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The City of The Future: It's Changing -- But Into What?

Leading futurist Glen Hiemstra on what's driving change in 21st century cities

Glen Hiemstra is the founder of and curator of He is a consultant, writer and speaker who focuses on future trends and strategic planning. He spoke with about the future of cities.

Txchnologist: Which cities around the world are the most forward-looking and why? What do they need to consider as they prepare for the future?

Glen Hiemstra: One American city that might sound counterintuitive when we’re talking about cities looking to the future is Los Angeles. I think L.A. is waking up to the reality that it’s over-autocentric. It’s got a long road to go down, but the whole  LA Metro project is pretty impressive. Another community that is attempting to look ahead is metro Atlanta, which is thought of as the picture of out-of-control sprawl but is now trying to shape their community for the future with a program called  Atlanta Fifty Forward.

Any city planning for the future must take into account that populations are getting older. Over 20-25 percent of the population will be over the age of 65. You’ve got to think about transportation alternatives and housing alternatives and choices. You need many more functional spaces for an older population and smaller households.

You also must be attractive to the creative class. To do that, you’ve got to reconfigure the city away from very large commercial centers surrounded by large housing centers toward smaller, more numerous commercial centers surrounded by local housing with everything connected by mass transit.

Of course there are a number of cities around the world that are soberly planning for the future. Sydney, Australia, and Kuala Lumpur, Malaysia, are two that stick out. I think the most creative project in the world is MasdarCity, in Abu Dhabi (U.A.E.). It’s trying to be the most sustainable city in the world. It’s a small project, but it’s the prototype city of the future—like a live version of Epcot. They say some day all cities will be like it. They are doing a lot of stuff orienting the city for much less need for external energy inputs.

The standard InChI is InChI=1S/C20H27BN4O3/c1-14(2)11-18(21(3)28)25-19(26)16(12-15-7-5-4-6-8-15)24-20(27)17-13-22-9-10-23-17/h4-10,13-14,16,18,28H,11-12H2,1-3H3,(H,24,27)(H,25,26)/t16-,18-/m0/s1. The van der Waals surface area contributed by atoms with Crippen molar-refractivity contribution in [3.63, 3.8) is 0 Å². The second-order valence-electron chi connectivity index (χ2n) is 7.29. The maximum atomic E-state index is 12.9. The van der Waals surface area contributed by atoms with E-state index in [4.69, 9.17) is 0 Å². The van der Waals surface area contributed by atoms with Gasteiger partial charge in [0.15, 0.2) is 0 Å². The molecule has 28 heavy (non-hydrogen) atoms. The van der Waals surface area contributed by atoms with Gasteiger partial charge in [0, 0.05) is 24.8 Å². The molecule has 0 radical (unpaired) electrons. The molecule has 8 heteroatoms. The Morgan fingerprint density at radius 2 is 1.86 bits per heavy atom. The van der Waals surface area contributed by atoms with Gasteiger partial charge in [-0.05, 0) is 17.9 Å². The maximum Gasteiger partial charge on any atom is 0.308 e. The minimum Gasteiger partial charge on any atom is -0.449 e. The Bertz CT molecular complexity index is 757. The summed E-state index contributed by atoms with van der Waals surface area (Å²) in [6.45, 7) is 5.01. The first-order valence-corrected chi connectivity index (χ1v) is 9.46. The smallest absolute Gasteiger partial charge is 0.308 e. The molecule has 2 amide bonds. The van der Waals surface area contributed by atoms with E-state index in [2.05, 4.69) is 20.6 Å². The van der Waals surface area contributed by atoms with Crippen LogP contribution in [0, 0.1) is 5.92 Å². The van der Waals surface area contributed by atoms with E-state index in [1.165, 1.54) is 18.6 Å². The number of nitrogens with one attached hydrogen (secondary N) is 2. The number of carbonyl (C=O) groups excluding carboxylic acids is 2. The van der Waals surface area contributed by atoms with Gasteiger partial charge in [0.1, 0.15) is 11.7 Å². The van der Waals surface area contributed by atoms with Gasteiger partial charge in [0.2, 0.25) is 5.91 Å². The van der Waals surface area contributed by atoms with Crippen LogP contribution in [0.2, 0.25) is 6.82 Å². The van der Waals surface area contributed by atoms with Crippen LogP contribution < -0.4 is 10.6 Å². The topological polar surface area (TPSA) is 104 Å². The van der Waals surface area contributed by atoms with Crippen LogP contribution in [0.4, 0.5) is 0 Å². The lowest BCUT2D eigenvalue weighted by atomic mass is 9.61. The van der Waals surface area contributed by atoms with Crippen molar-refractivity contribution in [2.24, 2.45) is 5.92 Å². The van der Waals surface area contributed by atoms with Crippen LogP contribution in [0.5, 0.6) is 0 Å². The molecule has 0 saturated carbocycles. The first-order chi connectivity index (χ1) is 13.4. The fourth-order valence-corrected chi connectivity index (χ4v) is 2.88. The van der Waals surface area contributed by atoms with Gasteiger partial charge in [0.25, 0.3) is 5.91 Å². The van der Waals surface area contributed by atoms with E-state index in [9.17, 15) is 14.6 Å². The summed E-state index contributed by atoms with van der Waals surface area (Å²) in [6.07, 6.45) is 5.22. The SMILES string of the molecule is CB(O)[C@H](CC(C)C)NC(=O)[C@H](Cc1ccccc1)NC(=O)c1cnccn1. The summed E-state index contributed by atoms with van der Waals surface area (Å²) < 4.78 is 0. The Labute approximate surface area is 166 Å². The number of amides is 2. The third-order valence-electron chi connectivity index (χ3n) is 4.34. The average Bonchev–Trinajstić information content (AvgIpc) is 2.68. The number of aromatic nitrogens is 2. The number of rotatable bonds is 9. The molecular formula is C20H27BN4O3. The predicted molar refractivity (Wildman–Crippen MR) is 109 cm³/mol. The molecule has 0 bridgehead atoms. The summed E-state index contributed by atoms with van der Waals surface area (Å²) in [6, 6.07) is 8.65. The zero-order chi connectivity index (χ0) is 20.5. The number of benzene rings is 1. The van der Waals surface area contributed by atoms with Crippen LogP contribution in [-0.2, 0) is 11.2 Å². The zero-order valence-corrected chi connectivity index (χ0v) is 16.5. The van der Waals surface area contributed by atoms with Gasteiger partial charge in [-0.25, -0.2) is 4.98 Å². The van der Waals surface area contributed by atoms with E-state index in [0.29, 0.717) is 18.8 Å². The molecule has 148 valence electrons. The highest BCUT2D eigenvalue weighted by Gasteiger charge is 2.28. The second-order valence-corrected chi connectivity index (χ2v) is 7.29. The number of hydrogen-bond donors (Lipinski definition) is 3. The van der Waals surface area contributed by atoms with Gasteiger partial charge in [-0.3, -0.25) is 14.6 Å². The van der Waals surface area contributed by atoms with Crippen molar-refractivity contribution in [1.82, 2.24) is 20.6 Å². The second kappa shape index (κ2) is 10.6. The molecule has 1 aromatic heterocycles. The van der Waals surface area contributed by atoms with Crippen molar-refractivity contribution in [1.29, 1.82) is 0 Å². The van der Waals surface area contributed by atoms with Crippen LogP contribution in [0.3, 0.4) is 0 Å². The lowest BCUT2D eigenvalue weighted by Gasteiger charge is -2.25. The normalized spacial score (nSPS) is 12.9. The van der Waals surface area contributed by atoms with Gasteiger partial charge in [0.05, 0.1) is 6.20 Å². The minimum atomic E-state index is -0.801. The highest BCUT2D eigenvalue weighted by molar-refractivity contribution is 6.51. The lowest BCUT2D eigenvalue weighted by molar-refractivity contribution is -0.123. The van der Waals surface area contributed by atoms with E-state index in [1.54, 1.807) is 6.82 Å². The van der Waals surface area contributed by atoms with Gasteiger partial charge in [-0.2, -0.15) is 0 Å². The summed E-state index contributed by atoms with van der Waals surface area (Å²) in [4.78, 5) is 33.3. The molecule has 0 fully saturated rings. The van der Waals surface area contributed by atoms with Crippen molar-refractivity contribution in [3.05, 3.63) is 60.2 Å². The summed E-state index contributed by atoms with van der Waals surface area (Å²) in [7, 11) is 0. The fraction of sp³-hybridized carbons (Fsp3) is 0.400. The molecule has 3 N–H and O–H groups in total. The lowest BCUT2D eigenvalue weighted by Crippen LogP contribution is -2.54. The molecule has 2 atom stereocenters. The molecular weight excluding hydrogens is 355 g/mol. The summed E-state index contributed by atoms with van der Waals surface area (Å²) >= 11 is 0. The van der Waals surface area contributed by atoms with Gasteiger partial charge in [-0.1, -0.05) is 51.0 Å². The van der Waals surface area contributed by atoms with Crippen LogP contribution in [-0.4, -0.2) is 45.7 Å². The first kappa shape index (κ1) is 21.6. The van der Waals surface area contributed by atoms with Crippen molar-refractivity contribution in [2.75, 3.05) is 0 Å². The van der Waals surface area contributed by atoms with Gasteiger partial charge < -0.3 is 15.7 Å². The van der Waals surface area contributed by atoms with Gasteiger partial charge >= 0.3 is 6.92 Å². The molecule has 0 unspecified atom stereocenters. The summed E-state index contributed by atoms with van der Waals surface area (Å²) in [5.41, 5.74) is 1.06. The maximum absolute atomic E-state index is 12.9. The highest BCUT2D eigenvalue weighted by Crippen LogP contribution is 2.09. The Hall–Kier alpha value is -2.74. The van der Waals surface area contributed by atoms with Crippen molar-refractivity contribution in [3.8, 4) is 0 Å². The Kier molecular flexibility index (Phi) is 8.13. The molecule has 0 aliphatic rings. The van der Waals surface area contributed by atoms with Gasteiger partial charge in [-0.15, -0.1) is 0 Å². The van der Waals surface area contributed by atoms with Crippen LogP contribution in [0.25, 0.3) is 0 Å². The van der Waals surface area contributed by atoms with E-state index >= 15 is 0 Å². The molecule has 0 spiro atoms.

Every technology must meet three tests: it has got to be practically doable; it must be economically viable; and it has got to be socially and politically viable. I think  a project like Solar Roadways [electricity-generating photovoltaic smart roads] is a great idea with lots of potential. This idea has been out there for years but only recently has it gotten the chance to possibly meet the three technology tests. And if you can do it, then why not? Much of the city will still be there, but there could be a lot of invisible changes as the push for more energy efficiency progresses and the pace of retrofitting increases. The changes will come in steps—cities will become 20 percent more efficient, then 50 or 60 percent more efficient. I think we’ll see a surprising amount of retrofitting, with some places reaching 100 percent water-use efficiency and rooftops becoming green.

Txch: We are in the infancy of mobile technologies with integrated global positioning. How do you see the synthesis of these into urban life evolving in the next 50-100 years?

GH: It’s quite clear in 20 to 30 years from now that everything will be much more connected. I’m still frustrated I can’t walk out onto the street and ask my phone, “Where’s the bus?” and then within a second it tells me every public transit vehicle around and how to catch it.

The online and offline worlds will fully merge so the concept of going offline will have left our conscious and language, unless you specifically unplug from the network by going into the wilderness. You’ll always be online. That’s just a generational change of accepting it as reality. The younger generation doesn’t perceive the difference all that much already.

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